Doign a bit of research,a dn found this unaswered question on ia-uk.co.uk, “I’ve noticed that most sites can […]

Doign a bit of research,a dn found this unaswered question on ia-uk.co.uk,

“I’ve noticed that most sites can deal with up to three levels of navigation before they ditch the nav bars and resort to breadcrumbs. Are there any examples of navigation devices/bars/etc with four or five levels out there?”

It does seem to be essentially unsolvable.


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  1. 1
    Joshua Kaufman

    Are there any examples of navigation devices/bars/etc with four or five levels out there?

    There are, but they don’t work well. This is because HTML/CSS isn’t well suited for navigation devices with 4+ levels. At that point, the information design often becomes too complex to be usable. JavaScript/DOM and Flash are much better tools for creating complex navigation systems.

  2. 2
    Austin Govella

    I think it has more to do with limited screen real estate with poor resolution than an inherent inability HTML and CSS to handle that many levels.

    And even with Flash or DHTML (or any other utopian technology) one would be had-pressed to jump the information design hurdles necessary to clearly and cogently display 4-5 navigation levels.

    I’m trying to think about ways I navigate my environment, and although I may occasionally use up to five interfaces at once, I can’t think of any interfaces in my environment that show five levels of navigation.

    Can you think of any examples outside of web design that show five levels?

  3. 3

    We worked around this issue by looking at the reason why there is more than 3 levels of information. At some point the user is going to be very specific as to what they are looking for, and we design the interface to focus on it. For example, Let’s say my client is Sony. They have so many divisions: electronics, music, movies. I start going down the path of Movies, then I select “Classics”. At this point I would shift the interface to focus on the Classics and remove electronics and music. If I go deeper, say I am looking at one particular movie, we would launch a microsite.

    Other approaches I’ve seen is the use of brand named sites. For example, I go to “nicorette.com” from the GlaksoSmithKline’s web site.

  4. 4

    Actually, I haven’t seen many sitemaps that handle deep hierarchies well either. Do you have an example of one that shows say, 8 levels of classification?

  5. 6

    The current trend seems to be to peel-off the higher levels of navigation, using the argument that a user is more focused and closer to their goal the deeper they go, and you can always easily show the next and previous levels.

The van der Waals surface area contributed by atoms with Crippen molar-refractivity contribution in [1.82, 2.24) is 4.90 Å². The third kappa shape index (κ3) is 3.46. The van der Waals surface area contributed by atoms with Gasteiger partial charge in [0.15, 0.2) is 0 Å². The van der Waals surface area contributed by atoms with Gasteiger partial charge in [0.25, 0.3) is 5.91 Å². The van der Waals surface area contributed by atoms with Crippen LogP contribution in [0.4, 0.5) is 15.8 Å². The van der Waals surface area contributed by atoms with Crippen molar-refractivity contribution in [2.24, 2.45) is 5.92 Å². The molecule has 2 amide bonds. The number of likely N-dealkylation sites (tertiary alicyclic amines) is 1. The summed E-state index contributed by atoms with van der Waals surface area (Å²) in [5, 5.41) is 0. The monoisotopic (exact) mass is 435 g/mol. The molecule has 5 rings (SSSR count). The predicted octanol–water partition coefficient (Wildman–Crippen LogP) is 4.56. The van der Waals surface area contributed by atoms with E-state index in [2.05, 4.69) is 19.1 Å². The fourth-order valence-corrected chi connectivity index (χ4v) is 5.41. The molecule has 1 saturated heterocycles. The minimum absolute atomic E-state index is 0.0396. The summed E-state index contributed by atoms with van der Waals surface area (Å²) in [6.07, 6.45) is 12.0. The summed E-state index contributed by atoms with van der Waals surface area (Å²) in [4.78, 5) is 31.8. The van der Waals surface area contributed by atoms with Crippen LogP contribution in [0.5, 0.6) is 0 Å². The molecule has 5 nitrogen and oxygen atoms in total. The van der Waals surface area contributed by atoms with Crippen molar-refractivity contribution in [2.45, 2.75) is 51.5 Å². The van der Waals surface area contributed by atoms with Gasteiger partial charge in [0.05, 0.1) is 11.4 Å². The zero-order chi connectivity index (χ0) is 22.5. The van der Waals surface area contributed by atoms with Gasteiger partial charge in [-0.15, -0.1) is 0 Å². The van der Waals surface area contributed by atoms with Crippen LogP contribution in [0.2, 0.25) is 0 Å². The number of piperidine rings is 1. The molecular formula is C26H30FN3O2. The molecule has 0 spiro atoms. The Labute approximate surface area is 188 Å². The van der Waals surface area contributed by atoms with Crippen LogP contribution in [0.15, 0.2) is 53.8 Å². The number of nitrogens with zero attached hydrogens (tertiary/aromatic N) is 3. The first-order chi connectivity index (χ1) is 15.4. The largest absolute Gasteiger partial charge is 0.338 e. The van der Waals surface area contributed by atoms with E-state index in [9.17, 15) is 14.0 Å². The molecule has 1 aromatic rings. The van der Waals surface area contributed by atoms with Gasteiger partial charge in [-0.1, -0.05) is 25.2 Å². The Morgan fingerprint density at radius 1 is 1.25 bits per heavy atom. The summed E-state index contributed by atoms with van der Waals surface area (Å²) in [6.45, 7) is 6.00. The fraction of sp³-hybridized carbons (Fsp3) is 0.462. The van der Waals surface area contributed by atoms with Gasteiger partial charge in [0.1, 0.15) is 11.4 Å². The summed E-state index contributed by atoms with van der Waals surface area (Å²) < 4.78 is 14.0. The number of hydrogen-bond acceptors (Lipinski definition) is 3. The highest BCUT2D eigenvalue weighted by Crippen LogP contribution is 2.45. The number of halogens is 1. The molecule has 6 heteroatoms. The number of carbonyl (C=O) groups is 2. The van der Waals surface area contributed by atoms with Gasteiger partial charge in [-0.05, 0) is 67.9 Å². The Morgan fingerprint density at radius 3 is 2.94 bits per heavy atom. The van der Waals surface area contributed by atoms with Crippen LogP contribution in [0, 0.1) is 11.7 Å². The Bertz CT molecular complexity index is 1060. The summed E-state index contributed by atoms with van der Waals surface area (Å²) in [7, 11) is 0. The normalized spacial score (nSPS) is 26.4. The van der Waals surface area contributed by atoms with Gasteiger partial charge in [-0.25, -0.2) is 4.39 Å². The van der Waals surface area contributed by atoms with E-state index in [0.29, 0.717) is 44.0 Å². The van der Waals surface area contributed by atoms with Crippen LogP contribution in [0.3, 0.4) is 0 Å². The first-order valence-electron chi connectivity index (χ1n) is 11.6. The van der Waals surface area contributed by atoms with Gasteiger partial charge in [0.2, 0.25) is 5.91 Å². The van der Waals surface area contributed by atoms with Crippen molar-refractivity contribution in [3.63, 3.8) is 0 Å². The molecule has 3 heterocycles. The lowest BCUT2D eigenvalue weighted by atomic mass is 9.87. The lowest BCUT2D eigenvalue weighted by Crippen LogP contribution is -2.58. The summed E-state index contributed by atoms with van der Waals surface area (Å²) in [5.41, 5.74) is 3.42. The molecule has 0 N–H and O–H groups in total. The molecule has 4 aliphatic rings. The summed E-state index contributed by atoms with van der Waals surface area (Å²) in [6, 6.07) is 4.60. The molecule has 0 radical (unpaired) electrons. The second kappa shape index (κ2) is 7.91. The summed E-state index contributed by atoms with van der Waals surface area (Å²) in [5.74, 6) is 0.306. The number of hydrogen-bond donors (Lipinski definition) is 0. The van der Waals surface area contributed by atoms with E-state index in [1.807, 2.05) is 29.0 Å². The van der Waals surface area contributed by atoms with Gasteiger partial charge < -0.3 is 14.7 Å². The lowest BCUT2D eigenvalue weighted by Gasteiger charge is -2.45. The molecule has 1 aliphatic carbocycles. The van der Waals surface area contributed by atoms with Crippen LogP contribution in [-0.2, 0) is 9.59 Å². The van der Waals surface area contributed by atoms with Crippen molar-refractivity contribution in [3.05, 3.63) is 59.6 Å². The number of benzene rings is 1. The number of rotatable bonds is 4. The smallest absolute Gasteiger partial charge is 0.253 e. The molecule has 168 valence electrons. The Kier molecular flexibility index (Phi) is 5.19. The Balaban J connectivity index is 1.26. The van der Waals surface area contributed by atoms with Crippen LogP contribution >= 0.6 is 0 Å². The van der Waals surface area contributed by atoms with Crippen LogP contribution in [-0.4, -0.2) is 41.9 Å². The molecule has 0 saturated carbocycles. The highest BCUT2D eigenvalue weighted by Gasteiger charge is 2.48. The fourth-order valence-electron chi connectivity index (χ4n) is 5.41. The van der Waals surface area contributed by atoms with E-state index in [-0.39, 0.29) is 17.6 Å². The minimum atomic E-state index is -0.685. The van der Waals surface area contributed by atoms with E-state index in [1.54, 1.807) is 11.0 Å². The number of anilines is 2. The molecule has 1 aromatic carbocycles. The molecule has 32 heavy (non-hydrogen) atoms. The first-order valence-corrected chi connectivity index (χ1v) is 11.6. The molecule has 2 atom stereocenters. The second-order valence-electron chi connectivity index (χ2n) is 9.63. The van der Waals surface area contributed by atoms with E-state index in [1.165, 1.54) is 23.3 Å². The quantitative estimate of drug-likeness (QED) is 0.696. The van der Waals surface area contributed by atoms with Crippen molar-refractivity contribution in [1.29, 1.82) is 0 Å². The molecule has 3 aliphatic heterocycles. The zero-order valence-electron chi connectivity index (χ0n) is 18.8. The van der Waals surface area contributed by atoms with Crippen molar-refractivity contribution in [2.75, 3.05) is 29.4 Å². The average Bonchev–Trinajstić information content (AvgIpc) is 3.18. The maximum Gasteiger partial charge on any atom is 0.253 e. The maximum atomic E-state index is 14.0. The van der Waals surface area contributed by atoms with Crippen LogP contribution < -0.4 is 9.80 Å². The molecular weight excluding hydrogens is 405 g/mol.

You could do some interesting things in flash, but the problem becomes making it easy to get back (within the nav) to where you are.

    as an aside: Does anyone else have problem selecting text on this page? I can’t select just the URL above, it always starts the selection near the top.

  6. 7

    Well, what if we broaden the context a bit? Give an example of any organization system where users typically deal with more than four levels of navigation, and must access single things by drilling down from the top.

  7. 8
    Paul Nattress

    Thanks for helping to shed light on this conundrum!

    It seems that we have very little screen real estate to put many levels of nav on a page. The other option is to drop the higher levels of nav to make way for the lower levels – whether this is done statically or dynamically using CSS/DHTML or Flash is the designer’s preference.

    However, whilst redesigning my creative writing site, I found that I could drop a level of navigation completely if I simply grouped menu items in categories in the nav bar. See an example on this page http://www.oneofus.co.uk/writing_tips/index.htm.

  8. 9

    Any geographical navigation task presents this sort of problem. Imagine driving to a friends house. This is in effect a very ‘deep’ navigation, yet most people can handle this quite easily.

    It seems that the trick in this context is to associate navigational choices with landmarks, ie: left at the church, straight on till the top of the hill. hmmm, not sure how that translates, but interesting non the less.

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